I won’t be doing that. I will find another neurologist who is equally qualified and more gentle with his bedside manner. They’re a dime a dozen in this town and we have too long of a road ahead of us to not be comfortable with our doctors.
Ok, jumping off my soapbox now. Here’s a picture of Lila’s brain. The two white areas on the left and right are her ventricles. Although it’s hard to see, the ventricles are surrounded by areas of “brightness.” This is the dead brain tissue, a result of a lack of oxygen to her brain.
MRI, but no answers October 6, 2011
The week following her birthday, Lila had a MRI of her brain and neck. The main reason for the test was to rule out any problems in the neck that could be causing Lila’s head tilt. The neurologist also thought it would be good to have an MRI in her file — I guess to have something to compare with if she should ever need another one. I had major reservations about doing the test. In the month before the scheduled MRI, Lila’s head tilt all of a sudden went away one day. When she was tired it would reappear at times and there were three days where it was pretty bad, but other than that, her head control is under control. I didn’t want to put Lila through sedation just to have the images in her file. I needed to be convinced, so I called the neuro’s office several days before the MRI. An office staffer — not the doctor — called back to say he thinks we should go forward with it, because the head tilt could come back and we want to make sure everything is anatomically correct in the neck. In my heart, I knew her neck was fine.
We checked into Children’s Hospital at 7:30 a.m. The parking ramp, the walk through the skyway, past the gift shop, the smell of the hand sanitizer was all too familiar. We checked in at security and they even printed my badge using the picture they’d taken of me the day after Lila was born. Eh, not pretty! The worst part for Lila was getting an IV in her hand. I held her while she cried and two nurses poked her with the needle and wrapped it up so she couldn’t pull at it. We were with Lila right up until the started the procedure and then we had to leave. It was awful. Ten seconds after they administered the anesthesia medication, her tiny body went limp in my arms and she fell asleep. I kissed her and laid her on the table — that massive MRI machine.
An hour later, Lila was already waking up, but still a little groggy. She did great and although I was so sad for her, I enjoyed the extra cuddle time as she slowly woke up. We were taken to recovery where I rocked her in the same style of chair I did when she was in the NICU. The beeps of the same monitors and the hustle and bustle of the nurses was a bit paralyzing for me. “Can we go yet? Yes, she is drinking milk, she’s fine, can we go?” And within 20 minutes, we were back home and back on schedule. For Lila it was like nothing ever happened and she went right back to her cute happy self.
Meanwhile, I got on the phone with the neurologist’s office to find out results. “Overall, good news. Normal neck and spine and no changes to the brain from the previous ultrasounds.” But I had a few more basic questions and the woman on the phone didn’t have the answers. She’d check with the neuro and get back to me, but it would have to wait until Monday. Annoyed, but fine, I can wait until Monday and spend the weekend thinking about it.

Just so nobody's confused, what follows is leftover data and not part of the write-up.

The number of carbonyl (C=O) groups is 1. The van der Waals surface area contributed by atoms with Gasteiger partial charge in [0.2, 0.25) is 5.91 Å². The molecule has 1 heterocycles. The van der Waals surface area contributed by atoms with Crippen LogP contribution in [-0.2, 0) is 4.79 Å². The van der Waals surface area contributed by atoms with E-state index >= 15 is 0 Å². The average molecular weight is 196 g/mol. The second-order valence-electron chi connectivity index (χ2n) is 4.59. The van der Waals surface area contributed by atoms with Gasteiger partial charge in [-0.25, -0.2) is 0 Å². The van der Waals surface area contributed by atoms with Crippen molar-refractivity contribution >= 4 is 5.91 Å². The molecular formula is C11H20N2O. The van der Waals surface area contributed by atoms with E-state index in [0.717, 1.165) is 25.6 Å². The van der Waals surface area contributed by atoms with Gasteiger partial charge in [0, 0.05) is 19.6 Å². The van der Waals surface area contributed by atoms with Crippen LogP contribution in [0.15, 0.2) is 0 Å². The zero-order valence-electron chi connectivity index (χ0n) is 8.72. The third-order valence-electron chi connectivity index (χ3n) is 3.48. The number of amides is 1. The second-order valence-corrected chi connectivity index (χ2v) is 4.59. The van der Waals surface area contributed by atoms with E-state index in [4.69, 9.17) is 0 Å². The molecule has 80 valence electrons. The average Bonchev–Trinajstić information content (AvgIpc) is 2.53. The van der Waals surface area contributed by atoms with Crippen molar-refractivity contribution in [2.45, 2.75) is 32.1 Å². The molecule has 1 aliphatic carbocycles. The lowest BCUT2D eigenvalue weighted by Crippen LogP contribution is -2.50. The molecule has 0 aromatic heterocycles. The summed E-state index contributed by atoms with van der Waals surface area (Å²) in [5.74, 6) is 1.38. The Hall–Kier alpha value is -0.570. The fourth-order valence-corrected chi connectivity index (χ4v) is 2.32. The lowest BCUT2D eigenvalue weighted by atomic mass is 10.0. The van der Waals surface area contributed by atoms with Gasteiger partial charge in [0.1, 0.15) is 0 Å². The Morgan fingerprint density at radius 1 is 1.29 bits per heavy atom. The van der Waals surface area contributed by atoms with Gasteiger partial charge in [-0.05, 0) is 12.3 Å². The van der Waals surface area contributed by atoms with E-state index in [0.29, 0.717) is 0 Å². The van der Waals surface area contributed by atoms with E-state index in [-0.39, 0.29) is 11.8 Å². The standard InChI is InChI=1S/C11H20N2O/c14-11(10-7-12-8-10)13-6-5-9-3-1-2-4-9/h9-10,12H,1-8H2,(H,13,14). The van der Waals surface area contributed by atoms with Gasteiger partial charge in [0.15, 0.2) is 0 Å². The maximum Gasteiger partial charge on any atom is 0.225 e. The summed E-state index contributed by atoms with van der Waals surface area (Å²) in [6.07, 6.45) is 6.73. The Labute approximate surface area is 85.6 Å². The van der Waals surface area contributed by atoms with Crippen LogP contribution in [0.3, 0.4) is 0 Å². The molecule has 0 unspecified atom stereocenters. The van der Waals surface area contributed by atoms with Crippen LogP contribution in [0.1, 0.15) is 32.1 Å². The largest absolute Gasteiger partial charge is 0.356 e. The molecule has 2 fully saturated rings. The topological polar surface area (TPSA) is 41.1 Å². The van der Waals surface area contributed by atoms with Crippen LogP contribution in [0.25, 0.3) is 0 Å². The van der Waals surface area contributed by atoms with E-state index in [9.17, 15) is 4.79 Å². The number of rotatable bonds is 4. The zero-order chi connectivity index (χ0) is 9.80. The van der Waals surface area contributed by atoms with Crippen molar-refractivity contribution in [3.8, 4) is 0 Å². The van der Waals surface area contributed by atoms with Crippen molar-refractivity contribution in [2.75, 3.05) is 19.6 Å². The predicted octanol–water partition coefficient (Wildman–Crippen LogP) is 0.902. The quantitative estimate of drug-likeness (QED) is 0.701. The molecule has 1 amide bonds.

Next time I’ll tell you about the second most insulting and offensive thing I’ve ever been told to do by a doctor … and what I did about it.
Busy bugs October 3, 2011
I’m still here!!! I know, I know. A lack of new posts doesn’t encourage any of you to return to this page, but I hope you will keep coming back every so often to check up on Lila. Oddly enough, this is one of the only places I feel comfortable being “almost” entirely honest about EVERYTHING and I just haven’t felt like telling the truth lately. I was really struggling for awhile coming to grips with the shit storm we’ve been living in the past 15 months and the realities of the road ahead. But, I’m here.
For those of you who are still with me, thank you for hanging out. I’m making a point to get back to this blogging thing. Going forward, I will always make an effort to shine a light on the good stuff in our lives — there’s a lot of it — but I will never gloss over the difficulties we face on a day-to-day basis and pretend that things are easy.
So … there’s a lot to share and I won’t dump it all in one post. The biggest, happiest, brightest and BEST thing that’s happened since we last visited is our Lila Bug turning ONE! The days leading up to her big day were some of the hardest I’ve had. I cried. And cried. And cried. It was insane. On an average day I feel many different emotions as Lila’s mommy. I grieve the loss of her “normal” childhood — both for her and for Tyler and I — and I worry about the future. I’m angry that this is the hand we were dealt and I’m afraid we’re not doing enough for her. I’m starry-eyed when I look at her happy face and all I can see is that giant grin. I’m hopeful that she will do just fine and will end up living a life as fulfilling as yours or mine. I’m proud of how far she’s come and how hard she has to work every day to get where she wants to go. And I’m simply honored that someone somewhere chose me as the woman to help her along the way. The days before her birthday all of those emotions were swirling around x100.
But the day finally arrived and it was incredible. We went to Children’s Hospital for a visit with Lila’s NICU nurses, whom we haven’t seen since she was discharged last November. Lila had a physical therapy assessment, which she blew us away at. Then we all had dinner together and Lila had a piece of carrot cake. It was low-key and perfect.
All the while, of course, I had a big party in the works. So many people showed up to show their love for Lila and in many ways, this was our thank-you to them for supporting us through the past year-plus. We had family from West Virginia and Missouri show up to surprise us and it nearly knocked my socks off! (THANK YOU! I will NEVER forget that!)
Here are a few pictures and videos.